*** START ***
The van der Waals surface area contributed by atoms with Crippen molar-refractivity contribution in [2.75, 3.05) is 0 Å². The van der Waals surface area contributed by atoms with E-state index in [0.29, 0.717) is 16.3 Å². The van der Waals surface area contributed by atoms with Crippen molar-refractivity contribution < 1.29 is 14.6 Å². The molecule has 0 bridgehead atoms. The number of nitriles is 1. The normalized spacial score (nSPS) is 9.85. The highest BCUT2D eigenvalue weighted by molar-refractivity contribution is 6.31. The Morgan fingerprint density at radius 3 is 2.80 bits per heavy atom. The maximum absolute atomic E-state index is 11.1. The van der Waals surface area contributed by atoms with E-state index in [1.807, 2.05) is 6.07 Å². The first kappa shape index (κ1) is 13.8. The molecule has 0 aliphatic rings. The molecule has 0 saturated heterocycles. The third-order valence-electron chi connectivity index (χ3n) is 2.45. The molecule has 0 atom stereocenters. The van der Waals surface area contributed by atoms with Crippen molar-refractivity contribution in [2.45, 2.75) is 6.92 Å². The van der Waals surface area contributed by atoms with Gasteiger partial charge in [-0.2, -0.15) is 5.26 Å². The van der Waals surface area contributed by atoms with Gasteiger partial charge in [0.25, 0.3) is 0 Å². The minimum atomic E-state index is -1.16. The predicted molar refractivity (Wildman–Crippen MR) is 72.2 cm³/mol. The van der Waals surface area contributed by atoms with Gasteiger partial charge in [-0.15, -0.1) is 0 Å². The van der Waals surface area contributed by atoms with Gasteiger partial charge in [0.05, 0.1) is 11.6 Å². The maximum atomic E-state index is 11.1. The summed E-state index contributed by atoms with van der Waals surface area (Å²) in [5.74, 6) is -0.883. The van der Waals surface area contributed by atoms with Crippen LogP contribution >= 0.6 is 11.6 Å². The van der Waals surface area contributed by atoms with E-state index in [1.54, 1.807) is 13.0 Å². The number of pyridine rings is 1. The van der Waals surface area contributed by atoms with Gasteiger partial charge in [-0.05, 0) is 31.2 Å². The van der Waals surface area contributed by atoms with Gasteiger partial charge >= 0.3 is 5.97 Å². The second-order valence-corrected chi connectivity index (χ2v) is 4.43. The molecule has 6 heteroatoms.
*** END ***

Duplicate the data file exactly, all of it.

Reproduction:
The van der Waals surface area contributed by atoms with Crippen molar-refractivity contribution in [2.75, 3.05) is 0 Å². The van der Waals surface area contributed by atoms with E-state index in [0.29, 0.717) is 16.3 Å². The van der Waals surface area contributed by atoms with Crippen molar-refractivity contribution < 1.29 is 14.6 Å². The molecule has 0 bridgehead atoms. The number of nitriles is 1. The normalized spacial score (nSPS) is 9.85. The highest BCUT2D eigenvalue weighted by molar-refractivity contribution is 6.31. The Morgan fingerprint density at radius 3 is 2.80 bits per heavy atom. The maximum absolute atomic E-state index is 11.1. The van der Waals surface area contributed by atoms with E-state index in [1.807, 2.05) is 6.07 Å². The first kappa shape index (κ1) is 13.8. The molecule has 0 aliphatic rings. The molecule has 0 saturated heterocycles. The third-order valence-electron chi connectivity index (χ3n) is 2.45. The molecule has 0 atom stereocenters. The van der Waals surface area contributed by atoms with Crippen molar-refractivity contribution in [2.45, 2.75) is 6.92 Å². The van der Waals surface area contributed by atoms with Gasteiger partial charge in [-0.2, -0.15) is 5.26 Å². The van der Waals surface area contributed by atoms with Gasteiger partial charge in [0.25, 0.3) is 0 Å². The minimum atomic E-state index is -1.16. The predicted molar refractivity (Wildman–Crippen MR) is 72.2 cm³/mol. The van der Waals surface area contributed by atoms with Gasteiger partial charge in [-0.15, -0.1) is 0 Å². The van der Waals surface area contributed by atoms with Gasteiger partial charge in [0.05, 0.1) is 11.6 Å². The maximum atomic E-state index is 11.1. The summed E-state index contributed by atoms with van der Waals surface area (Å²) in [5.74, 6) is -0.883. The van der Waals surface area contributed by atoms with Crippen LogP contribution >= 0.6 is 11.6 Å². The van der Waals surface area contributed by atoms with E-state index in [1.54, 1.807) is 13.0 Å². The number of pyridine rings is 1. The van der Waals surface area contributed by atoms with Gasteiger partial charge in [-0.05, 0) is 31.2 Å². The van der Waals surface area contributed by atoms with Gasteiger partial charge >= 0.3 is 5.97 Å². The second-order valence-corrected chi connectivity index (χ2v) is 4.43. The molecule has 6 heteroatoms.